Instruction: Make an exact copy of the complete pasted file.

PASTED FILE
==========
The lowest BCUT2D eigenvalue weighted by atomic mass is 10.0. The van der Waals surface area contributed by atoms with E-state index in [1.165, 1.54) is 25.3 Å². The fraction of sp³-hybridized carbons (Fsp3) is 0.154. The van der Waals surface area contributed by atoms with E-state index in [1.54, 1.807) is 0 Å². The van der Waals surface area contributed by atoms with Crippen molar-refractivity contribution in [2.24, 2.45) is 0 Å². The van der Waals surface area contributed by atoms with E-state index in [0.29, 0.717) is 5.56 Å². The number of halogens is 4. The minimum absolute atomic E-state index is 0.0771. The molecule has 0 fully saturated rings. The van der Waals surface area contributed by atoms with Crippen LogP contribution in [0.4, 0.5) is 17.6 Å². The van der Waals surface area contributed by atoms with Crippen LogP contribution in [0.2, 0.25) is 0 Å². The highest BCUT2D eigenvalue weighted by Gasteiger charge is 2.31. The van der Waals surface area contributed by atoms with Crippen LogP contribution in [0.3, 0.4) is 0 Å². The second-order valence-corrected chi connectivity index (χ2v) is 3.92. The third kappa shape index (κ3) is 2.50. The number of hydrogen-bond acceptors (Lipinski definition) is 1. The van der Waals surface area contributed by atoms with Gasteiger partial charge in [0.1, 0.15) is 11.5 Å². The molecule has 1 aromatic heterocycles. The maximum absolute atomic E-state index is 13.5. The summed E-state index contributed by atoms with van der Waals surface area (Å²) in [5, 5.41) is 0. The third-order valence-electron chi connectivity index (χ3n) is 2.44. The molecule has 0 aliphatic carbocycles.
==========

The lowest BCUT2D eigenvalue weighted by atomic mass is 10.0. The van der Waals surface area contributed by atoms with E-state index in [1.165, 1.54) is 25.3 Å². The fraction of sp³-hybridized carbons (Fsp3) is 0.154. The van der Waals surface area contributed by atoms with E-state index in [1.54, 1.807) is 0 Å². The van der Waals surface area contributed by atoms with Crippen molar-refractivity contribution in [2.24, 2.45) is 0 Å². The van der Waals surface area contributed by atoms with E-state index in [0.29, 0.717) is 5.56 Å². The number of halogens is 4. The minimum absolute atomic E-state index is 0.0771. The molecule has 0 fully saturated rings. The van der Waals surface area contributed by atoms with Crippen LogP contribution in [0.4, 0.5) is 17.6 Å². The van der Waals surface area contributed by atoms with Crippen LogP contribution in [0.2, 0.25) is 0 Å². The highest BCUT2D eigenvalue weighted by Gasteiger charge is 2.31. The van der Waals surface area contributed by atoms with Crippen LogP contribution in [0.3, 0.4) is 0 Å². The second-order valence-corrected chi connectivity index (χ2v) is 3.92. The third kappa shape index (κ3) is 2.50. The number of hydrogen-bond acceptors (Lipinski definition) is 1. The van der Waals surface area contributed by atoms with Gasteiger partial charge in [0.1, 0.15) is 11.5 Å². The molecule has 1 aromatic heterocycles. The maximum absolute atomic E-state index is 13.5. The summed E-state index contributed by atoms with van der Waals surface area (Å²) in [5, 5.41) is 0. The third-order valence-electron chi connectivity index (χ3n) is 2.44. The molecule has 0 aliphatic carbocycles.